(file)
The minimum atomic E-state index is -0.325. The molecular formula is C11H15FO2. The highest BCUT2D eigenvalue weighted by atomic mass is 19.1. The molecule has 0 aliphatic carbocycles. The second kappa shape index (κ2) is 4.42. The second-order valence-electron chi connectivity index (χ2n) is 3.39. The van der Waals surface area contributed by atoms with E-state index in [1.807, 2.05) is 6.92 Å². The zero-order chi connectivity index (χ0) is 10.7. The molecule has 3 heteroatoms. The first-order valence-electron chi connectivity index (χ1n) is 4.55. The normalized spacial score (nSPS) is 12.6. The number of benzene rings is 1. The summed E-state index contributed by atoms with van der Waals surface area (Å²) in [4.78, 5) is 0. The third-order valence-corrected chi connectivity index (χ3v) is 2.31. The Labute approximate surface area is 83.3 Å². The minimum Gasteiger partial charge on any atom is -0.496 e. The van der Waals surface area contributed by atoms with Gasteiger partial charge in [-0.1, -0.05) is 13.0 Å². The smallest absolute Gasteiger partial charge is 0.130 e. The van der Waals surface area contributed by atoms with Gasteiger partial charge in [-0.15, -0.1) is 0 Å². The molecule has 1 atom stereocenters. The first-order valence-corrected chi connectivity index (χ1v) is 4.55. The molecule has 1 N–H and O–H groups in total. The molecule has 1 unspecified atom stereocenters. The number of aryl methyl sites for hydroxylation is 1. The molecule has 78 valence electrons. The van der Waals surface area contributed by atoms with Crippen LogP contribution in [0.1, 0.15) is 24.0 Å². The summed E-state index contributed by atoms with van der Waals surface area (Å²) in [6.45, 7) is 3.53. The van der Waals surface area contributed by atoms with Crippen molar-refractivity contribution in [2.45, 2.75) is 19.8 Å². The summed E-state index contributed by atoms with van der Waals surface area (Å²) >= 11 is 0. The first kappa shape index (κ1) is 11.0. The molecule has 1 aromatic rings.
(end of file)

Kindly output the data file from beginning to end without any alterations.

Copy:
The minimum atomic E-state index is -0.325. The molecular formula is C11H15FO2. The highest BCUT2D eigenvalue weighted by atomic mass is 19.1. The molecule has 0 aliphatic carbocycles. The second kappa shape index (κ2) is 4.42. The second-order valence-electron chi connectivity index (χ2n) is 3.39. The van der Waals surface area contributed by atoms with E-state index in [1.807, 2.05) is 6.92 Å². The zero-order chi connectivity index (χ0) is 10.7. The molecule has 3 heteroatoms. The first-order valence-electron chi connectivity index (χ1n) is 4.55. The normalized spacial score (nSPS) is 12.6. The number of benzene rings is 1. The summed E-state index contributed by atoms with van der Waals surface area (Å²) in [4.78, 5) is 0. The third-order valence-corrected chi connectivity index (χ3v) is 2.31. The Labute approximate surface area is 83.3 Å². The minimum Gasteiger partial charge on any atom is -0.496 e. The van der Waals surface area contributed by atoms with Gasteiger partial charge in [-0.1, -0.05) is 13.0 Å². The smallest absolute Gasteiger partial charge is 0.130 e. The van der Waals surface area contributed by atoms with Gasteiger partial charge in [-0.15, -0.1) is 0 Å². The molecule has 1 atom stereocenters. The first-order valence-corrected chi connectivity index (χ1v) is 4.55. The molecule has 1 N–H and O–H groups in total. The molecule has 1 unspecified atom stereocenters. The number of aryl methyl sites for hydroxylation is 1. The molecule has 78 valence electrons. The van der Waals surface area contributed by atoms with Crippen LogP contribution in [0.1, 0.15) is 24.0 Å². The summed E-state index contributed by atoms with van der Waals surface area (Å²) in [6.45, 7) is 3.53. The van der Waals surface area contributed by atoms with Crippen molar-refractivity contribution in [2.45, 2.75) is 19.8 Å². The summed E-state index contributed by atoms with van der Waals surface area (Å²) >= 11 is 0. The first kappa shape index (κ1) is 11.0. The molecule has 1 aromatic rings.